|An adult skeleton with back hunched at the Jomon period site in Naganohara, Gunma Prefecture (Provided by Kokugakuin University’s archaeological lab)|
Human remains dating to the Jomon Pottery Culture period (c. 8000 B.C.-300 B.C.) are among the oldest in Japan to have been given formal burial, researchers said.
A team from Kokugakuin University estimated the remains at the Iyaiiwakage site here to be 8,300 years old.
The estimate was based on a nearly complete adult skeleton discovered in a burial pit with knees bent and back hunched. The burial method, known as “kusso,” was common during the early Jomon period and subsequent years.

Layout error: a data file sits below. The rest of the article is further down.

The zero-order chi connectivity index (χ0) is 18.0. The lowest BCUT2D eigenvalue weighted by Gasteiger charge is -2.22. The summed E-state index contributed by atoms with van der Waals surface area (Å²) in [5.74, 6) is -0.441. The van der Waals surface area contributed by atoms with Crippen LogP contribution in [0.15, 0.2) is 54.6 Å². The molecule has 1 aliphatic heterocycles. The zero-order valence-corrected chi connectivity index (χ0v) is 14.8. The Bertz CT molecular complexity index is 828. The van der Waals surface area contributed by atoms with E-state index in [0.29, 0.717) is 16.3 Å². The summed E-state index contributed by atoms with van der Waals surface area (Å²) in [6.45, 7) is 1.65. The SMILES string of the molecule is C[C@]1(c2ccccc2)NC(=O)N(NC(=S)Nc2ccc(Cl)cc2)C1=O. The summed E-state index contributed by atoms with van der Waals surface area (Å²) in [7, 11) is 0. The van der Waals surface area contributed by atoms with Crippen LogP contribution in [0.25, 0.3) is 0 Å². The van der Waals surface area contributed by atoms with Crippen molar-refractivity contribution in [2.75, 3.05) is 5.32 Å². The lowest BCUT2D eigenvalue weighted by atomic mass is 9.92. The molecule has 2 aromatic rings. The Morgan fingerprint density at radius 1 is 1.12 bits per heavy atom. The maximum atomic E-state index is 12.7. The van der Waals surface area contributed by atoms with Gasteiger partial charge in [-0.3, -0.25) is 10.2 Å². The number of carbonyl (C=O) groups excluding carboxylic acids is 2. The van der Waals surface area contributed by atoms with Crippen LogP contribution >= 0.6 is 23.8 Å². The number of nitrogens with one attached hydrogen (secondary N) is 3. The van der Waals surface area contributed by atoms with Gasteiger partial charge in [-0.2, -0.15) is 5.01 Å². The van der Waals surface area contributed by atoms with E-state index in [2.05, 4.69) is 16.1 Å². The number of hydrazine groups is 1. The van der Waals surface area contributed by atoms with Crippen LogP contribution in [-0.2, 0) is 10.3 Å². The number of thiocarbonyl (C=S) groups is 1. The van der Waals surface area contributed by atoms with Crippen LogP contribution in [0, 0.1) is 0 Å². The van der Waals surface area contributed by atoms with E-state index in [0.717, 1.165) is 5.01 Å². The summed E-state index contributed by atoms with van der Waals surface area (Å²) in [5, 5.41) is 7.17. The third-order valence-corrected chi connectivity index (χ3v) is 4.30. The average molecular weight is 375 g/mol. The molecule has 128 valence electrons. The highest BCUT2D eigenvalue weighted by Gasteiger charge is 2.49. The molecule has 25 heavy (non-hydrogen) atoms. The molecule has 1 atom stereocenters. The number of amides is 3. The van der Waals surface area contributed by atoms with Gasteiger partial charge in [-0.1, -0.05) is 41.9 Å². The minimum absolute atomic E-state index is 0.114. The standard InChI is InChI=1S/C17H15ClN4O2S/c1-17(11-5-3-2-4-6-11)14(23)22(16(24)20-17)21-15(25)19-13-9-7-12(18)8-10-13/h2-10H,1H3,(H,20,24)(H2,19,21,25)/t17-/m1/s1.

The burial site is located near the top of a slope by a river and protected from rain by a hollow in the lower part of a cliff.
Researchers believe humans first settled there and built a burial site around 15,000 years ago [...] The Asahi Shimbun / Link 2